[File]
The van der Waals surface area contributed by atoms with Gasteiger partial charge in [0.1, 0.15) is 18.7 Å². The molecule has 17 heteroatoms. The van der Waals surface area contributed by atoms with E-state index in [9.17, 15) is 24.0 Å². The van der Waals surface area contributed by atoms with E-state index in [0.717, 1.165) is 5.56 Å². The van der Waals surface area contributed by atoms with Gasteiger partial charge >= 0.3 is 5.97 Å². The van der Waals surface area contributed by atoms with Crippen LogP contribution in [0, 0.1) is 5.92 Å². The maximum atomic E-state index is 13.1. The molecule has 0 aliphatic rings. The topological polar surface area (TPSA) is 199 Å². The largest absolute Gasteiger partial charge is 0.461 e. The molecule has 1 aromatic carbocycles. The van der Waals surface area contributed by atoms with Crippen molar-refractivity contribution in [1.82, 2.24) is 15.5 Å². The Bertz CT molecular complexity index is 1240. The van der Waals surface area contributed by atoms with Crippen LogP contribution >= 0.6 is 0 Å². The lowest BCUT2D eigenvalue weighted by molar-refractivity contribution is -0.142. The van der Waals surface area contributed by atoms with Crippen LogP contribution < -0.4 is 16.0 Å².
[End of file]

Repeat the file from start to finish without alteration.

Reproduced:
The van der Waals surface area contributed by atoms with Gasteiger partial charge in [0.1, 0.15) is 18.7 Å². The molecule has 17 heteroatoms. The van der Waals surface area contributed by atoms with E-state index in [9.17, 15) is 24.0 Å². The van der Waals surface area contributed by atoms with E-state index in [0.717, 1.165) is 5.56 Å². The van der Waals surface area contributed by atoms with Gasteiger partial charge >= 0.3 is 5.97 Å². The van der Waals surface area contributed by atoms with Crippen LogP contribution in [0, 0.1) is 5.92 Å². The maximum atomic E-state index is 13.1. The molecule has 0 aliphatic rings. The topological polar surface area (TPSA) is 199 Å². The largest absolute Gasteiger partial charge is 0.461 e. The molecule has 1 aromatic carbocycles. The van der Waals surface area contributed by atoms with Crippen molar-refractivity contribution in [1.82, 2.24) is 15.5 Å². The Bertz CT molecular complexity index is 1240. The van der Waals surface area contributed by atoms with Crippen LogP contribution >= 0.6 is 0 Å². The lowest BCUT2D eigenvalue weighted by molar-refractivity contribution is -0.142. The van der Waals surface area contributed by atoms with Crippen LogP contribution < -0.4 is 16.0 Å².